The book also has a wonderful preface written by the composer, explaining his view that most pianists spend far too much time playing studies, so he devised these studies which get straight to the point of training the right muscles and coordination, thus freeing up more time to spend playing as much different music as possible which is the most important thing a piano student can do. Which suits my way of thinking!


  • 0

#8 Gordon Shumway

Gordon Shumway

    Advanced Member

  • Members
  • PipPipPip
  • 357 posts
  • Member: 899488
    Joined: 11-February 19
  • London

Posted 28 February 2019 - 15:17

Dohnyani's Essential Finger exercises..has a wonderful preface written by the composer, explaining his view that most pianists spend far too much time playing studies,

 

Violin is far worse - there are so many thousands of violin studies, it makes me wonder how any violinist can ever find time to learn a piece. In fact, I joke that that's why nowadays you have to start the violin at the age of 3 - otherwise life's too short!


  • 0

#9 David Garner

David Garner

    Member

  • Members
  • PipPip
  • 69 posts
  • Member: 26836
    Joined: 12-March 08

Posted 28 February 2019 - 23:16

The *only* finger exercises I have ever done have been Dohnyani's. I've never looked at a Hanon or Czerny book. My (organ FRCO) teacher says they far and away give you the "most bang for your buck".


  • 0

#10 agricola

agricola

    Prodigy

  • Members
  • PipPipPipPip
  • 1809 posts
  • Member: 545
    Joined: 01-February 04

Posted 01 March 2019 - 13:18

I like Czerny's 160 8-bar exercises Op 821.  They are quick to learn, cover a wide range of techniques and key-signatures and are more like mini-pieces than the Hanon type of 'drill' exercise.


  • 2

#11 Gordon Shumway

Gordon Shumway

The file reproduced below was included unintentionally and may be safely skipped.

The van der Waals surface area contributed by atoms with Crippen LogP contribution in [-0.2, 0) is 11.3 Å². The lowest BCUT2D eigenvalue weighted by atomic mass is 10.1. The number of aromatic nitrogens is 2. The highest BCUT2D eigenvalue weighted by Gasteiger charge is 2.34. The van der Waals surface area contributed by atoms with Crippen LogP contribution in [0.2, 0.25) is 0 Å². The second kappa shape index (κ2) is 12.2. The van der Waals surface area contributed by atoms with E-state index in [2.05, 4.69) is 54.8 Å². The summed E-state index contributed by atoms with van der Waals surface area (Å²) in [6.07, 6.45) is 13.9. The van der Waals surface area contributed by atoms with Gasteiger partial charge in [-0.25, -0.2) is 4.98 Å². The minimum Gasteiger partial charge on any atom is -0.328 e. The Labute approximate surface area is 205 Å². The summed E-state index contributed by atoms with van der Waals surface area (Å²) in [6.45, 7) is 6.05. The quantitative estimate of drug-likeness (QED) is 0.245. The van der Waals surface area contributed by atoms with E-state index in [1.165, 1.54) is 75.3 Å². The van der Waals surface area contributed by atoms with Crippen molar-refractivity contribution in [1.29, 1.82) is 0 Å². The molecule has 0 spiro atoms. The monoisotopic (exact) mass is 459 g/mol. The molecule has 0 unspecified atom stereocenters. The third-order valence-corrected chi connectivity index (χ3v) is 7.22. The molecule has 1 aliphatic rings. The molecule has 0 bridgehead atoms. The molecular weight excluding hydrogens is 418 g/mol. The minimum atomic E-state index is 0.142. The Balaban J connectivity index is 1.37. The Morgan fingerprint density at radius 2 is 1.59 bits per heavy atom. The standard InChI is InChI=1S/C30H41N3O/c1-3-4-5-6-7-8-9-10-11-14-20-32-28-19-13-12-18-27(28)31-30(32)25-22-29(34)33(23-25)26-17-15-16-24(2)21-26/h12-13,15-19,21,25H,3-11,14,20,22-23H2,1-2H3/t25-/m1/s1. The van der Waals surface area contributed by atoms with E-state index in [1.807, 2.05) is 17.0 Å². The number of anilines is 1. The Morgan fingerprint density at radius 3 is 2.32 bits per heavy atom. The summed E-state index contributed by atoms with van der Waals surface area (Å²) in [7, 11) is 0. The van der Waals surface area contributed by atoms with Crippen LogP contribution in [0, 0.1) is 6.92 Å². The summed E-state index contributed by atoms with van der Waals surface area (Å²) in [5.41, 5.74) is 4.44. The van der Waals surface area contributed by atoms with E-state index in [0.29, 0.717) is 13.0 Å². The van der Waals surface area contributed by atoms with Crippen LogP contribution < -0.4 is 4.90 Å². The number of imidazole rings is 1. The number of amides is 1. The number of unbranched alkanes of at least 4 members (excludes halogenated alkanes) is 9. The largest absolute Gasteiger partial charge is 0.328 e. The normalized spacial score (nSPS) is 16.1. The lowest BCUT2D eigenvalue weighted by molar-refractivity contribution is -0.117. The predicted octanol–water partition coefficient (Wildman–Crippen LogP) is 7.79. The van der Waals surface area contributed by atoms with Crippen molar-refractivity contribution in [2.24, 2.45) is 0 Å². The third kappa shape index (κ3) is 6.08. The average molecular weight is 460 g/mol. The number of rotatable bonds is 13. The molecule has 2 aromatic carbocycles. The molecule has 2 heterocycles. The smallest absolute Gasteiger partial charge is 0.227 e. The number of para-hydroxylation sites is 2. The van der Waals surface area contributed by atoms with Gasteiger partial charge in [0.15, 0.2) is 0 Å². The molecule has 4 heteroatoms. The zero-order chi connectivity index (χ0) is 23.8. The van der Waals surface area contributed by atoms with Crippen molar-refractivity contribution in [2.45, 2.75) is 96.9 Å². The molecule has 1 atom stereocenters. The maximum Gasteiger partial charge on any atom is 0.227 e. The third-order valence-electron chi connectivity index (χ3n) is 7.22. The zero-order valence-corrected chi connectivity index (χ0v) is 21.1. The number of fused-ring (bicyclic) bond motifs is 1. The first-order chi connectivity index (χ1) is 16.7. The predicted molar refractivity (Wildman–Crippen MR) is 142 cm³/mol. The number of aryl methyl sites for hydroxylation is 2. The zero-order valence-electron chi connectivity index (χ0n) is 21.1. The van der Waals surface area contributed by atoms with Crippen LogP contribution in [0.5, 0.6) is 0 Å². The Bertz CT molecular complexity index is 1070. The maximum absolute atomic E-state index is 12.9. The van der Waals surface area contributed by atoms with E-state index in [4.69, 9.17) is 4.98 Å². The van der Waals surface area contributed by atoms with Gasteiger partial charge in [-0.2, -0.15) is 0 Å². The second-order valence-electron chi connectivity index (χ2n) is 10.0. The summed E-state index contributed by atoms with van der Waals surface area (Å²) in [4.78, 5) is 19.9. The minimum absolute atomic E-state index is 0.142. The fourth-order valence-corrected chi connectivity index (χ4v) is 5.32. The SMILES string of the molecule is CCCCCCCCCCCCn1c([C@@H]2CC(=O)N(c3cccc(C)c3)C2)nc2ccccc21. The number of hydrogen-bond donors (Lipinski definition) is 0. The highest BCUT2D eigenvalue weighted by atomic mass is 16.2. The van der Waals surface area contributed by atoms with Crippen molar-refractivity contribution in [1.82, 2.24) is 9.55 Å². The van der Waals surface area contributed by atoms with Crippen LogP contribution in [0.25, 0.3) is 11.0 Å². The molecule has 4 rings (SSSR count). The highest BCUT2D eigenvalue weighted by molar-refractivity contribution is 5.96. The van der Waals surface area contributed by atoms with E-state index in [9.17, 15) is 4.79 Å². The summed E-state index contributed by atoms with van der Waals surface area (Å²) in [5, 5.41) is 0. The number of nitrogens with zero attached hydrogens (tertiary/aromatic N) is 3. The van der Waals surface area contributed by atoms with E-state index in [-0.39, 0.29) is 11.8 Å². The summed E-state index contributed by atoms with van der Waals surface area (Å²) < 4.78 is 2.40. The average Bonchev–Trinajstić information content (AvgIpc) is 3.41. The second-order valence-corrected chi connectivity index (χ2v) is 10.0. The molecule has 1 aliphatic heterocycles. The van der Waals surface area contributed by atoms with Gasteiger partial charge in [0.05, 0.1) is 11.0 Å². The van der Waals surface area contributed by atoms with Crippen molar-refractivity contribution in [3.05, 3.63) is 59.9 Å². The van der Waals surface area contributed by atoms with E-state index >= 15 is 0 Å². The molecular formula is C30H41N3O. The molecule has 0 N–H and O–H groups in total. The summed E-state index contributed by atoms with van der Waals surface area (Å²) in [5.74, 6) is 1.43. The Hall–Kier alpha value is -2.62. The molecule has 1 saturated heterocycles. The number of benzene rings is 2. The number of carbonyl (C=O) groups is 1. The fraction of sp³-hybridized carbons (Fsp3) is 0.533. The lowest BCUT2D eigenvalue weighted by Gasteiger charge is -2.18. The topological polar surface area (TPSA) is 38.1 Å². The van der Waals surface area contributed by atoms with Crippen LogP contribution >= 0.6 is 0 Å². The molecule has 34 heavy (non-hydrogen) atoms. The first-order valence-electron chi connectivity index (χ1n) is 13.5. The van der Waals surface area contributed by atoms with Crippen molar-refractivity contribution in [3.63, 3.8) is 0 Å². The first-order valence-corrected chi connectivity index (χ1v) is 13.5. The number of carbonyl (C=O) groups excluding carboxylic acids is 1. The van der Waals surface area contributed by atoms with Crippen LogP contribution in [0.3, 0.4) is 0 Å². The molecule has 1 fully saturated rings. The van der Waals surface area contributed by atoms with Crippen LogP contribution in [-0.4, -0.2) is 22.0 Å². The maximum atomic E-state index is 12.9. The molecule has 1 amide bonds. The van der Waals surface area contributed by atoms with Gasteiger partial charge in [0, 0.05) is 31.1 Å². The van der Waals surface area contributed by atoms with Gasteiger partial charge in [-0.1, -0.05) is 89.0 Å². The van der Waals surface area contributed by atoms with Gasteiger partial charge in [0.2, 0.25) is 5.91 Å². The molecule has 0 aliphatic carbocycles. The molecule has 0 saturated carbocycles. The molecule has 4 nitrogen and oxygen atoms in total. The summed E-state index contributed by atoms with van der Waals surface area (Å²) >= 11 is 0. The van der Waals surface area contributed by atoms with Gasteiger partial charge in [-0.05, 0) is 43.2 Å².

Advanced Member

  • Members
  • PipPipPip
  • 357 posts
  • Member: 899488
    Joined: 11-February 19
  • London

Posted 01 March 2019 - 15:21

I was only ever made aware of Czerny's velocity exercises and his dexterity exercises.


  • 0

#12 ma non troppo

ma non troppo

    Prodigy

  • Members
  • PipPipPipPip
  • 1413 posts
  • Member: 76027
    Joined: 23-September 09

Posted 04 March 2019 - 23:35

A quote by the late Abby Whiteside. I mostly agree with her - I think we focus too much on finger training and the fingers will never be equal tools. We have to accept this. That being said, I do some finger training with students - but I don't expect much or for very long:

"Hanon is used for developing independent fingers with equal hitting power. Obviously this cannot be accomplished. Each finger may gain more power, but there will still be inequality in the fingers. Fingers need to be only expert in transmitting the power of the arm."
Abby Whiteside.

I also feel that the more finger training you do, the MORE you have to do to maintain "finger strength" - a term I actually dislike, for it is more a question of coordination and agility. Interestingly, I think Abby Whiteside was very much in favour of Alexander technique. The idea that the fingers were less important than we supposed transformed my playing and helped me relax.
  • 1

#13 MysterySanderson

MysterySanderson

    Newbie

  • Members
  • Pip
  • 2 posts
  • Member: 472410
    Joined: 14-June 12

Posted 12 March 2019 - 10:44

Thank you all for your comments and suggestions, it is greatly appreciated!


  • 0

#14 Ritzmar

Ritzmar

    Newbie

  • Members
  • Pip
  • 24 posts
  • Member: 897260
    Joined: 02-February 17
  • Stockport

Posted 01 April 2019 - 10:34

I think that the Rafael Joseffy book, 'School of Advanced Piano Playing' covers EVERYTHING, and in ALL the keys. In my humble opinion it is the best set of keyboard exercises ever written for the advanced pianist.  It blows Hanon out of the water.  But a lot of the exercises are very strenuous indeed, and they must be performed with a degree of caution, and the teacher needs to stress this very strongly.

 

https://www.amazon.c...S/dp/1458415309

 

howDoYouDo.gif


  • 0





Also tagged with one or more of these keywords: exercises, scales, piano, new, post grade 8